By Julius N. Uma
April 19, 2012 (JUBA) - As he dribbles the ball past two opponents, smiles, and passes it to his teammate, it is clear that Gatluak Kual, 29, who has to play basketball in wheelchair, does not see his disability in a negative light.
- Gatluak Kual, the founder of the South Sudan Wheelchair Basketball Association, April 16, 2012 (ST)
Despite losing his leg in 1999 during the civil war with Khartoum, Kual has many hopes and dreams for his future and that of his new nation South Sudan.
Kual fought as a rebel soldier in the two decade-long war in which two million lost their lives and four million forced from their homes. A peace deal in 2005 led to South Sudan’s independence last year.
“First it was a bullet, which ripped through my arm,” he recalls, while showing the scars on his left arm. “Later on, I was hit by a landmine which eventually destroyed my right leg.”
Kual is now the chairperson of South Sudan Wheelchair Basketball Association (SSWBA); an organization that was formed in August last year to promote the sport for those with disabilities.
On the United Nations’ International Day for Mine Awareness and Assistance in Mine Action on Monday, Kual appealed to the Government of South Sudan and development partners to extend more support to the association and its members.
Mine awareness is still important in South Sudan seven years on from the landmark peace deal.
Speaking at an event organized in Juba, Jurkuch Barach Jurkuch, the Chairperson of Southern Sudan Mine Action Authority (SSMAA) warned of the threat landmines still pose in the region, citing Eastern Equatoria as the country’s worst affected state.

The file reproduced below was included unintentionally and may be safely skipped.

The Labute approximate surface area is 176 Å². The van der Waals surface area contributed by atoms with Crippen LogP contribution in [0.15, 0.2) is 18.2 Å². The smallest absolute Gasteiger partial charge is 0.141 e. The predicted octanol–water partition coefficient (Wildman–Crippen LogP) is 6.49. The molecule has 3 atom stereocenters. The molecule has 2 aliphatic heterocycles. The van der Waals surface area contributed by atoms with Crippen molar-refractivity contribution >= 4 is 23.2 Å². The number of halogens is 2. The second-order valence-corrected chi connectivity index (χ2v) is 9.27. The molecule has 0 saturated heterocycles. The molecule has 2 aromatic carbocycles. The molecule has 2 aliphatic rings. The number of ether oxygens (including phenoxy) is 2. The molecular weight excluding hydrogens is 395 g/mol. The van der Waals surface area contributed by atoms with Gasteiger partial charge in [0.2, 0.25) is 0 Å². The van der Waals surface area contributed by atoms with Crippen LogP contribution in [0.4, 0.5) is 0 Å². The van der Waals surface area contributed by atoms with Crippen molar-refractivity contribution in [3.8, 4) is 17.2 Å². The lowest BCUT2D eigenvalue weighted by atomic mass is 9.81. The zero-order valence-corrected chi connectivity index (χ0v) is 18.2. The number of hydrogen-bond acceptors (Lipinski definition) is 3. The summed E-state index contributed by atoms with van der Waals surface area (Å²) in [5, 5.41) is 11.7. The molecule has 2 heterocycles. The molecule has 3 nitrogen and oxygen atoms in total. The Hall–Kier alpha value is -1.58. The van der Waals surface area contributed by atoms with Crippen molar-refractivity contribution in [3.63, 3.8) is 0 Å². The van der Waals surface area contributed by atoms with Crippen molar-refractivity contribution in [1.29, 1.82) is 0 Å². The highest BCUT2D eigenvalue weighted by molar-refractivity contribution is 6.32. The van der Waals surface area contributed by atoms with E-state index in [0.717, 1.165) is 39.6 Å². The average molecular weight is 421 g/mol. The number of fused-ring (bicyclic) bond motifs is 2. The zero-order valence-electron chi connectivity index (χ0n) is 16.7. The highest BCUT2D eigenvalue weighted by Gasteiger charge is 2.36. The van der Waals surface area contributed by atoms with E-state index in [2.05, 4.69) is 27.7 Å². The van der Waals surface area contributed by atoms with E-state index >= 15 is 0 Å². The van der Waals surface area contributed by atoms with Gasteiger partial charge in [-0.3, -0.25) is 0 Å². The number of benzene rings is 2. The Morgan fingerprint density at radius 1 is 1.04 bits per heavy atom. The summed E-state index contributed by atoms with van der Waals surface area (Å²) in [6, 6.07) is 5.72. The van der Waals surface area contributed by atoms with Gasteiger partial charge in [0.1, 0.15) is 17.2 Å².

“We still have a lot of work to be done most especially in relation to creating awareness on the dangers and risk associated with landmines. Our people need to be sensitized on these issues,” Jurkuch said during mine awareness day celebrations at Juba One Primary School.
He urged government and development partners to step up demining efforts as South Sudan looks forward to being declared a mine free nation.
The mine action programme currently covers all 10 states of South Sudan, but focuses on the seven states considered to be worst affected by landmines and unexploded ordinances (UXOs). These include, Eastern Equatoria, Central Equatoria, Jonglei, Upper Nile, Unity, Western Bahr El Ghazal and Warrap states.
Over the years, United Nations Children Fund (UNICEF), which works within the framework of the United Nations Mine Action Office (UNMAO) has coordinated and provided technical support to Mine Risk Education (MRE).
Also, as the lead for mine risk education, UNICEF develops training and promotes best practices as well as supporting the MRE advisory group, composed of a small number of ‘expert’ agencies and individuals that provide guidance to the sector and identify ways to improve effectiveness, efficiency and relevance of MRE within the broader mine action community.
Meanwhile, between 2009 and June 2011, more than 1.3 million individuals reportedly received MRE or awareness on landmine risks directly, through community and school-based activities, thereby reaching out to an estimated indirect audience of 2.5 million through mass media campaigns.